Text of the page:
Expert: Fred Rogers’ legacy is ‘up to every community to finish’

Tuesday, March 12, 2019 | 6:00 AM


Junlei Li is an expert in all things Fred Rogers, even though he never met Pittsburgh’s favorite neighbor.

Li first heard of Rogers while studying child development at Carnegie Mellon University. He watched “Mister Rogers’ Neighborhood” on those days he just didn’t want to go to school.

He found it fascinating that he was learning almost two different views on child development: One at CMU and one from Mister Rogers. It wasn’t until he started working in Pittsburgh-area schools that Li saw the value in Rogers’ work.

Li, who went on to direct the Fred Rogers Center and now is the Saul Zaentz senior lecturer in early childhood education at the Harvard Graduate School of Education, stopped by Sewickley Academy on March 6 to share a “Fred-centric” story with students, staff and the community.

The program was part of the Geller Speaker Series, made possible through The Geller Family Educational Speaker Fund, which was established to hold an annual forum that raises awareness and improves empathy and kindness among students and adults.

Li spent his day talking with children in the lower, middle and senior schools. He said he was taken-aback by one thing:

“They seemed so ready to not only look for the helpers in the community, but to also be the helpers,” he said.

Li asked the youngsters at the lower school who would help someone with cerebral palsy, an example many adults pause and stop to consider.

The kids raised their hands right away. They wanted to help.

Li’s program is aligned with the school’s mission, said Cricket Mikheev, head of the lower school.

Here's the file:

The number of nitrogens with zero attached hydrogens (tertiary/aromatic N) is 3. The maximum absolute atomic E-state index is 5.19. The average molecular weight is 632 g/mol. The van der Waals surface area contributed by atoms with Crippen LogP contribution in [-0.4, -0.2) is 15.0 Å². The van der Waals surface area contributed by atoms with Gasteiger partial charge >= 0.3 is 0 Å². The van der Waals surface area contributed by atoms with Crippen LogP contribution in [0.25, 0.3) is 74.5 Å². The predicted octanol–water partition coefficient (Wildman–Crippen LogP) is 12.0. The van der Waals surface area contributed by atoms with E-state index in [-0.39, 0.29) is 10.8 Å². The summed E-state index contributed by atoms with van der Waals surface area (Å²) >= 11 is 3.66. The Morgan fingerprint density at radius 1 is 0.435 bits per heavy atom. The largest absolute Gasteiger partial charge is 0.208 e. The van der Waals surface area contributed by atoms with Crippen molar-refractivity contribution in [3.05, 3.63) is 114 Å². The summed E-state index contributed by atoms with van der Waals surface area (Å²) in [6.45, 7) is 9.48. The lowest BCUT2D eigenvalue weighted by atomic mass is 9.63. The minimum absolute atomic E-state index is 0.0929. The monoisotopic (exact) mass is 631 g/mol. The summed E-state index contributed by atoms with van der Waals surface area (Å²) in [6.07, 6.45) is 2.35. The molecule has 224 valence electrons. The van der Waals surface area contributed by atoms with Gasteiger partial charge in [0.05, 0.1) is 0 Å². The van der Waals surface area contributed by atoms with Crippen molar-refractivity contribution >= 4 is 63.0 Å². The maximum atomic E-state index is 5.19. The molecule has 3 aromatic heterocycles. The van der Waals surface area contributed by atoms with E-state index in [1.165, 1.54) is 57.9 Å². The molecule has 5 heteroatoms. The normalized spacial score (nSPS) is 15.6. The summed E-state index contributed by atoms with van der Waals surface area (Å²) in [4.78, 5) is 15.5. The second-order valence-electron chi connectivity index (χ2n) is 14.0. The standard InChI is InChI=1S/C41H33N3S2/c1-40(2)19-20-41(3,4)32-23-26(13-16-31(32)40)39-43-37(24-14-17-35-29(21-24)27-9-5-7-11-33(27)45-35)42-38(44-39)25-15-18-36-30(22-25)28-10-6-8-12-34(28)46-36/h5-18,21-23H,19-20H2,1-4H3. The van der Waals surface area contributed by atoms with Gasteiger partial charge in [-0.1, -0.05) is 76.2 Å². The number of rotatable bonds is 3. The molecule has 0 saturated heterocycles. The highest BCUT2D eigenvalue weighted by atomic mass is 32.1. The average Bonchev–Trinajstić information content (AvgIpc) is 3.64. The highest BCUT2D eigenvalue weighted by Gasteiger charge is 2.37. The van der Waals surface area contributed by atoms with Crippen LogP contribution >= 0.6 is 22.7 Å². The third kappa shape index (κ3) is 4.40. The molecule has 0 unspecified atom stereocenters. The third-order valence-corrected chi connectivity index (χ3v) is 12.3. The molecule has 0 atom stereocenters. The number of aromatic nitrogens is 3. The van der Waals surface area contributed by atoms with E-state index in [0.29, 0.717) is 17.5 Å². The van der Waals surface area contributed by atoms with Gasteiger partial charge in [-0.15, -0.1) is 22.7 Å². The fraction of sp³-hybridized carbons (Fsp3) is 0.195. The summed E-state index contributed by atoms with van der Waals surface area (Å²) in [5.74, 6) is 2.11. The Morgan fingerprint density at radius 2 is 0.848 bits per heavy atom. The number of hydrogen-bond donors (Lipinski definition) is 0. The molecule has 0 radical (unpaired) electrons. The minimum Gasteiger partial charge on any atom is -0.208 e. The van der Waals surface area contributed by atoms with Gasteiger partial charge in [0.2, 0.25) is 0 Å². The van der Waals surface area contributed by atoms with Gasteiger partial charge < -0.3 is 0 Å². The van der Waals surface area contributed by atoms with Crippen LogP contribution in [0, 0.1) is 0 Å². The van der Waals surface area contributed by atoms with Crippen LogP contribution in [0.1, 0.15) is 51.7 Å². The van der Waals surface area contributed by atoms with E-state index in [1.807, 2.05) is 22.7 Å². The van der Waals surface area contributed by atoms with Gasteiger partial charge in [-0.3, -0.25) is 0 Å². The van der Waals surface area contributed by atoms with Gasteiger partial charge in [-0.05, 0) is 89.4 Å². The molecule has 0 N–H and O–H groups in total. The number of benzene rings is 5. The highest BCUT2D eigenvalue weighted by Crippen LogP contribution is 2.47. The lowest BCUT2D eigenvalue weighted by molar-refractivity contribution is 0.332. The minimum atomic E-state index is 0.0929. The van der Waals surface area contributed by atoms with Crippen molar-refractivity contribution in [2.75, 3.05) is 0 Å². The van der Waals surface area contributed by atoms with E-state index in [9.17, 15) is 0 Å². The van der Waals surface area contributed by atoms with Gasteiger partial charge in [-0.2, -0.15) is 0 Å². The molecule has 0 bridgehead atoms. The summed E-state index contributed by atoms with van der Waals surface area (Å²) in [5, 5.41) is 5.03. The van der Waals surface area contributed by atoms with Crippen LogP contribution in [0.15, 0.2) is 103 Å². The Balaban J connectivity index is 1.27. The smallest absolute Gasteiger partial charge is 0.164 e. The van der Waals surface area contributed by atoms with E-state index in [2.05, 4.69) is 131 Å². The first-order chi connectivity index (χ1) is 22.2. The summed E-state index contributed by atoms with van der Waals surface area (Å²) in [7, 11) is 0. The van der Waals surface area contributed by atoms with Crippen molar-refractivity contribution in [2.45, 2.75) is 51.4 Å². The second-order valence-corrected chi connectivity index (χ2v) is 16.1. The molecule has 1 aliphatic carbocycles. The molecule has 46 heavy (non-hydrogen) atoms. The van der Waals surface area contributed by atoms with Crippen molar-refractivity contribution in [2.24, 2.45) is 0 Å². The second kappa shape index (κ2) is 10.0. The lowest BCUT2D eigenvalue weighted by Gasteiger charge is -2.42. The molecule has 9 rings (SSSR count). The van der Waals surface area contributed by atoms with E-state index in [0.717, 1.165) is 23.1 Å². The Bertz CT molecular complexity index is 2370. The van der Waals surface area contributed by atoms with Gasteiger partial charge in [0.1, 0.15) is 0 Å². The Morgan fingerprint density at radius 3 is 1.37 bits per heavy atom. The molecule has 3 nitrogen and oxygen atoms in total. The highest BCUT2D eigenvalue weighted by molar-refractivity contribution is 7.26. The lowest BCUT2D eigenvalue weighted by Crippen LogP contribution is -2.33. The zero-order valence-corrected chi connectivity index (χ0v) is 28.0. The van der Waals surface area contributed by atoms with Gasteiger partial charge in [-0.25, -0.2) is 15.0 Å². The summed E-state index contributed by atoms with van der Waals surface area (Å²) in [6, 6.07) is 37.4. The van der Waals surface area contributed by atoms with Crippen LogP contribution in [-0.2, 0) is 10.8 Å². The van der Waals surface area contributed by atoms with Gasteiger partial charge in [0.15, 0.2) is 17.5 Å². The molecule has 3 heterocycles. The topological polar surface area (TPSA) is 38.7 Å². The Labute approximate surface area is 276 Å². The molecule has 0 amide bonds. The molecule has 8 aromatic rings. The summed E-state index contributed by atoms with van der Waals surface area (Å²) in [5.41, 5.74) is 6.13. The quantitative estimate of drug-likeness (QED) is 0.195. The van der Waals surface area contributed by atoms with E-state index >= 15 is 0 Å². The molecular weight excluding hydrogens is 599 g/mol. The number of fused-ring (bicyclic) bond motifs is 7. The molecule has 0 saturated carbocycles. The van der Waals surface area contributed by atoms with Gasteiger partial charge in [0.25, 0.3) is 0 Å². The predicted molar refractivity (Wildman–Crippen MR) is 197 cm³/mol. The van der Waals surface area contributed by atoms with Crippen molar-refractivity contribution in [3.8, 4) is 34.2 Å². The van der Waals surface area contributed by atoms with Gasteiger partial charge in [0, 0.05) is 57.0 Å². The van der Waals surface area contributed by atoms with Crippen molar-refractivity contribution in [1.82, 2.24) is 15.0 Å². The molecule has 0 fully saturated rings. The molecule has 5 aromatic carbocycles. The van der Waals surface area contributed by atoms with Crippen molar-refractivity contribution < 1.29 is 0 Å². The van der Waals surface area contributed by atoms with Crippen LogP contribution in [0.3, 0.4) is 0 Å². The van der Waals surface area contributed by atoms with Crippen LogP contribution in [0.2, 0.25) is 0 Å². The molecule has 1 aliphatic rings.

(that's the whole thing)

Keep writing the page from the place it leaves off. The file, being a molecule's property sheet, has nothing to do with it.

“He speaks so compassionately about helpers,” she said. The students returned to their classrooms and had “rich conversations about how they could take what they learned to help others.”

In the evening, Li presented a program, “What Would Fred Rogers Say?” to parents, teachers and community members.

He talked about Rogers’ goal for young children. It wasn’t that they should know every letter of the alphabet and every number before heading to school.

Learning at a young age is about more than that, Rogers believed.

Rogers wrote that the “six fundamentals of learning readiness” were self-worth, trust, curiosity, capacity to listen and look carefully, capacity to play and solitude.

He is quoted as saying, “What really matters is whether he uses the alphabet for the declaration of war or the description of the sunrise — his numbers for the final count at Buchenwald or the specifics of a brand new bridge.”

Li talked about how, over the years, more pressure has been put on children to do more at a young age. He presented Pennsylvania standards for children entering school. There’s a long list that includes reading and writing.

Teachers and parents in the audience spoke about the continued pressures put on children today and the importance they see of offering a fun, safe learning environment.

Li said the one thing he hoped to get across was that Rogers’ work was not only about children, but about “human development.”

“It’s an unfinished legacy,” Li said. “It’s really up to every community to finish.”

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